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Childhood Colorectal Cancer Treatment (PDQ®)–Health Professional Version

Incidence

Carcinoma of the large bowel is rare in the pediatric age group.[1] It is seen in one case per 1 million persons younger than 20 years in the United States annually; fewer than 100 cases are diagnosed in children each year in the United States.[2] From 1973 to 2006, the Surveillance, Epidemiology, and End Results (SEER) database recorded 174 cases of colorectal cancer in patients younger than 19 years.[3] Colorectal carcinoma accounts for about 2% of all malignancies in patients aged 15 to 29 years.[4]

References
  1. da Costa Vieira RA, Tramonte MS, Lopes LF: Colorectal carcinoma in the first decade of life: a systematic review. Int J Colorectal Dis 30 (8): 1001-6, 2015. [PUBMED Abstract]
  2. Saab R, Furman WL: Epidemiology and management options for colorectal cancer in children. Paediatr Drugs 10 (3): 177-92, 2008. [PUBMED Abstract]
  3. Ferrari A, Casanova M, Massimino M, et al.: Peculiar features and tailored management of adult cancers occurring in pediatric age. Expert Rev Anticancer Ther 10 (11): 1837-51, 2010. [PUBMED Abstract]
  4. Bleyer A, O’Leary M, Barr R, et al., eds.: Cancer Epidemiology in Older Adolescents and Young Adults 15 to 29 Years of Age, Including SEER Incidence and Survival: 1975-2000. Bethesda, Md: National Cancer Institute, 2006. NIH Pub. No. 06-5767. Also available online. Last accessed August 16, 2019.

Clinical Presentation

Colorectal tumors can occur in any location in the large bowel. Larger series and reviews suggest that ascending and descending colon tumors are each seen in approximately 30% of cases, with rectal tumors occurring in approximately 25% of cases.[1-3]

Signs and symptoms in children with descending colon tumors include the following:

  • Abdominal pain (most common).
  • Rectal bleeding.
  • Change in bowel habits.
  • Weight loss.
  • Nausea and vomiting.

The median duration of symptoms before diagnosis was about 3 months in one series.[4,5]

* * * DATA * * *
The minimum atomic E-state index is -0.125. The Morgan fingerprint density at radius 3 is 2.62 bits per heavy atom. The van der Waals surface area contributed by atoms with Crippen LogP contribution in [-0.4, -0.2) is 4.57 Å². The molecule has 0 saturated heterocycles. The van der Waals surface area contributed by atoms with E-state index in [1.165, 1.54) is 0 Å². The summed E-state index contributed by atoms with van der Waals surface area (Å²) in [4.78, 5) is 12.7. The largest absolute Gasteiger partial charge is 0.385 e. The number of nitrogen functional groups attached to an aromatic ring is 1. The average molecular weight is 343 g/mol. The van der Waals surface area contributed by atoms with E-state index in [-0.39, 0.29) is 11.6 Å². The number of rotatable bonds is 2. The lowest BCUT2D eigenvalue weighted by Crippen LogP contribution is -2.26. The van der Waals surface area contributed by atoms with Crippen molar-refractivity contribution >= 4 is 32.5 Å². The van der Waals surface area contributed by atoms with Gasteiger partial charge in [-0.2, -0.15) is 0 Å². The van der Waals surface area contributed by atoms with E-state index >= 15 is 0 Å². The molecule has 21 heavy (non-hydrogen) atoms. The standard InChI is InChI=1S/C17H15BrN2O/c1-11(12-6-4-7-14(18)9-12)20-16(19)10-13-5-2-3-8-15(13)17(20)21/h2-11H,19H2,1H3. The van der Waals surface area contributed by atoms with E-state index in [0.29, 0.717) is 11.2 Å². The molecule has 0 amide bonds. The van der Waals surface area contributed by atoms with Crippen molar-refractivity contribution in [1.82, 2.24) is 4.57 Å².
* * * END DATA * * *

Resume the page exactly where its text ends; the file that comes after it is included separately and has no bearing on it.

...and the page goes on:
Changes in bowel habits may be associated with tumors of the rectum or lower colon.

Tumors of the right colon may cause more subtle symptoms but are often associated with the following:

  • Abdominal mass.
  • Weight loss.
  • Decreased appetite.
  • Blood in the stool
  • Iron-deficiency anemia.

Any tumor that causes complete obstruction of the large bowel can cause bowel perforation and spread of the tumor cells within the abdominal cavity.

References
  1. Kaplan MA, Isikdogan A, Gumus M, et al.: Childhood, adolescents, and young adults (≤25 y) colorectal cancer: study of Anatolian Society of Medical Oncology. J Pediatr Hematol Oncol 35 (2): 83-9, 2013. [PUBMED Abstract]
  2. Kim G, Baik SH, Lee KY, et al.: Colon carcinoma in childhood: review of the literature with four case reports. Int J Colorectal Dis 28 (2): 157-64, 2013. [PUBMED Abstract]
  3. Sultan I, Rodriguez-Galindo C, El-Taani H, et al.: Distinct features of colorectal cancer in children and adolescents: a population-based study of 159 cases. Cancer 116 (3): 758-65, 2010. [PUBMED Abstract]
  4. Hill DA, Furman WL, Billups CA, et al.: Colorectal carcinoma in childhood and adolescence: a clinicopathologic review. J Clin Oncol 25 (36): 5808-14, 2007. [PUBMED Abstract]
  5. Saab R, Furman WL: Epidemiology and management options for colorectal cancer in children. Paediatr Drugs 10 (3): 177-92, 2008. [PUBMED Abstract]

Diagnostic Evaluation

Diagnostic studies include the following:[1,2]

  • Examination of the stool for blood.
  • Studies of liver and kidney function.
  • Measurement of carcinoembryonic antigen (CEA).
  • Various medical imaging studies, including direct examination using colonoscopy to detect polyps in the large bowel. Other conventional radiographic studies include barium enema or video-capsule endoscopy followed by computed tomography of the chest and bone scans.[3]
References
  1. Pratt CB, Rao BN, Merchant TE, et al.: Treatment of colorectal carcinoma in adolescents and young adults with surgery, 5-fluorouracil/leucovorin/interferon-alpha 2a and radiation therapy. Med Pediatr Oncol 32 (6): 459-60, 1999. [PUBMED Abstract]
  2. Kauffman WM, Jenkins JJ, Helton K, et al.: Imaging features of ovarian metastases from colonic adenocarcinoma in adolescents. Pediatr Radiol 25 (4): 286-8, 1995. [PUBMED Abstract]
  3. Postgate A, Hyer W, Phillips R, et al.: Feasibility of video capsule endoscopy in the management of children with Peutz-Jeghers syndrome: a blinded comparison with barium enterography for the detection of small bowel polyps. J Pediatr Gastroenterol Nutr 49 (4): 417-23, 2009. [PUBMED Abstract]

Histology and Molecular Features

There is a higher incidence of mucinous adenocarcinoma in the pediatric and adolescent age group (40%–50%), with many lesions being the signet ring cell type,[1-5] whereas only about 15% of adult lesions are of this histology. The tumors of younger patients with this histologic variant may be less responsive to chemotherapy. In the adolescent and young adult population with the mucinous histology, there is a higher incidence of signet ring cells, microsatellite instability, and mutations in the mismatch repair genes.[5-7] Tumors with mucinous histology arise from the surface of the bowel, usually at the site of an adenomatous polyp. The tumor may extend into the muscle layer surrounding the bowel, or the tumor may perforate the bowel entirely and seed through the spaces around the bowel, including intra-abdominal fat, lymph nodes, liver, ovaries, and the surface of other loops of bowel. A high incidence of metastasis involving the pelvis, ovaries, or both may be present in girls.[8]